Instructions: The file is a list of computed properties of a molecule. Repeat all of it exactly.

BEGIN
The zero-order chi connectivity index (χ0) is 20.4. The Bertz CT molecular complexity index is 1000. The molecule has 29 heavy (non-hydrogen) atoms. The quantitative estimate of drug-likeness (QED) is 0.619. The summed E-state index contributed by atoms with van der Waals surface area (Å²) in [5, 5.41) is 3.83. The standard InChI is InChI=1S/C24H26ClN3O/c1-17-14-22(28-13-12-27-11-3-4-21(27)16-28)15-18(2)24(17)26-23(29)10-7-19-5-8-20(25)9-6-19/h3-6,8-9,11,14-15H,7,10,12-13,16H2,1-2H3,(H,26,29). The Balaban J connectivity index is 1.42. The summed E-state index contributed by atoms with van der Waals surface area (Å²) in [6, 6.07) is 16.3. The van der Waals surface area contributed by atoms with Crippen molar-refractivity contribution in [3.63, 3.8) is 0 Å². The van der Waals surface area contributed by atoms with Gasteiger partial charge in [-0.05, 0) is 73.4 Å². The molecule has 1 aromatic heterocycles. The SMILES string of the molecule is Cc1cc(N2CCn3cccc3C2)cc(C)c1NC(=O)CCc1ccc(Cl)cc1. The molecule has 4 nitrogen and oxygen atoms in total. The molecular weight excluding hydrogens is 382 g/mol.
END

The zero-order chi connectivity index (χ0) is 20.4. The Bertz CT molecular complexity index is 1000. The molecule has 29 heavy (non-hydrogen) atoms. The quantitative estimate of drug-likeness (QED) is 0.619. The summed E-state index contributed by atoms with van der Waals surface area (Å²) in [5, 5.41) is 3.83. The standard InChI is InChI=1S/C24H26ClN3O/c1-17-14-22(28-13-12-27-11-3-4-21(27)16-28)15-18(2)24(17)26-23(29)10-7-19-5-8-20(25)9-6-19/h3-6,8-9,11,14-15H,7,10,12-13,16H2,1-2H3,(H,26,29). The Balaban J connectivity index is 1.42. The summed E-state index contributed by atoms with van der Waals surface area (Å²) in [6, 6.07) is 16.3. The van der Waals surface area contributed by atoms with Crippen molar-refractivity contribution in [3.63, 3.8) is 0 Å². The van der Waals surface area contributed by atoms with Gasteiger partial charge in [-0.05, 0) is 73.4 Å². The molecule has 1 aromatic heterocycles. The SMILES string of the molecule is Cc1cc(N2CCn3cccc3C2)cc(C)c1NC(=O)CCc1ccc(Cl)cc1. The molecule has 4 nitrogen and oxygen atoms in total. The molecular weight excluding hydrogens is 382 g/mol.